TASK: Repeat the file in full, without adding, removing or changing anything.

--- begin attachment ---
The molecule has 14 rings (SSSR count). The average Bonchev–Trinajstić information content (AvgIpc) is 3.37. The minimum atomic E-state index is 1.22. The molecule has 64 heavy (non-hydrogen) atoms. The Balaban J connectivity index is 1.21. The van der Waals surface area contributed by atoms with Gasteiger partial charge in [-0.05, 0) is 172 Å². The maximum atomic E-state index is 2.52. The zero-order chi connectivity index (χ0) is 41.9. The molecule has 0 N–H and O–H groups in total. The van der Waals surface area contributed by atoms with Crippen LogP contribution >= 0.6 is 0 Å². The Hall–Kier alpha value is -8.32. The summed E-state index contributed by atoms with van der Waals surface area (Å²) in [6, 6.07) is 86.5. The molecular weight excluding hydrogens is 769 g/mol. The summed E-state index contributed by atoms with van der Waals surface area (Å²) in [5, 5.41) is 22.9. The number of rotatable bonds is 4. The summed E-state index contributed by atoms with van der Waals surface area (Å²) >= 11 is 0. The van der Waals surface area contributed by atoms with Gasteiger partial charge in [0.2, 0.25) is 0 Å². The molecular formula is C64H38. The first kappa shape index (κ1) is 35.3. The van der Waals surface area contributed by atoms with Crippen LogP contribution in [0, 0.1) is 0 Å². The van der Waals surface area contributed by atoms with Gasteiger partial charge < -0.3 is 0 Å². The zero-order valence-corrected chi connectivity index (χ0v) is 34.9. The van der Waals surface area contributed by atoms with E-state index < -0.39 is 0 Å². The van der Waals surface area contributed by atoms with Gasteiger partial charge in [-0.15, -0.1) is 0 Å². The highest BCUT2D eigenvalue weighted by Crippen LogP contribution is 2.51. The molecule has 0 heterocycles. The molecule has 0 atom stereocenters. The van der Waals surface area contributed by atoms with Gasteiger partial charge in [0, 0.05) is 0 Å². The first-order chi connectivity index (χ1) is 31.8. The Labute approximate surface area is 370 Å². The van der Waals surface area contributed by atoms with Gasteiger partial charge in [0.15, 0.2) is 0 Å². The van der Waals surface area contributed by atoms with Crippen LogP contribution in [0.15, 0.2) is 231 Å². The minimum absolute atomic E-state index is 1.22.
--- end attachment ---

The molecule has 14 rings (SSSR count). The average Bonchev–Trinajstić information content (AvgIpc) is 3.37. The minimum atomic E-state index is 1.22. The molecule has 64 heavy (non-hydrogen) atoms. The Balaban J connectivity index is 1.21. The van der Waals surface area contributed by atoms with Gasteiger partial charge in [-0.05, 0) is 172 Å². The maximum atomic E-state index is 2.52. The zero-order chi connectivity index (χ0) is 41.9. The molecule has 0 N–H and O–H groups in total. The van der Waals surface area contributed by atoms with Crippen LogP contribution >= 0.6 is 0 Å². The Hall–Kier alpha value is -8.32. The summed E-state index contributed by atoms with van der Waals surface area (Å²) in [6, 6.07) is 86.5. The molecular weight excluding hydrogens is 769 g/mol. The summed E-state index contributed by atoms with van der Waals surface area (Å²) in [5, 5.41) is 22.9. The number of rotatable bonds is 4. The summed E-state index contributed by atoms with van der Waals surface area (Å²) >= 11 is 0. The van der Waals surface area contributed by atoms with Gasteiger partial charge in [0.2, 0.25) is 0 Å². The molecular formula is C64H38. The first kappa shape index (κ1) is 35.3. The van der Waals surface area contributed by atoms with Crippen LogP contribution in [0, 0.1) is 0 Å². The van der Waals surface area contributed by atoms with Gasteiger partial charge < -0.3 is 0 Å². The zero-order valence-corrected chi connectivity index (χ0v) is 34.9. The van der Waals surface area contributed by atoms with E-state index < -0.39 is 0 Å². The van der Waals surface area contributed by atoms with Gasteiger partial charge in [-0.15, -0.1) is 0 Å². The highest BCUT2D eigenvalue weighted by Crippen LogP contribution is 2.51. The molecule has 0 heterocycles. The molecule has 0 atom stereocenters. The van der Waals surface area contributed by atoms with Gasteiger partial charge in [0, 0.05) is 0 Å². The first-order chi connectivity index (χ1) is 31.8. The Labute approximate surface area is 370 Å². The van der Waals surface area contributed by atoms with Gasteiger partial charge in [0.15, 0.2) is 0 Å². The van der Waals surface area contributed by atoms with Crippen LogP contribution in [0.15, 0.2) is 231 Å². The minimum absolute atomic E-state index is 1.22.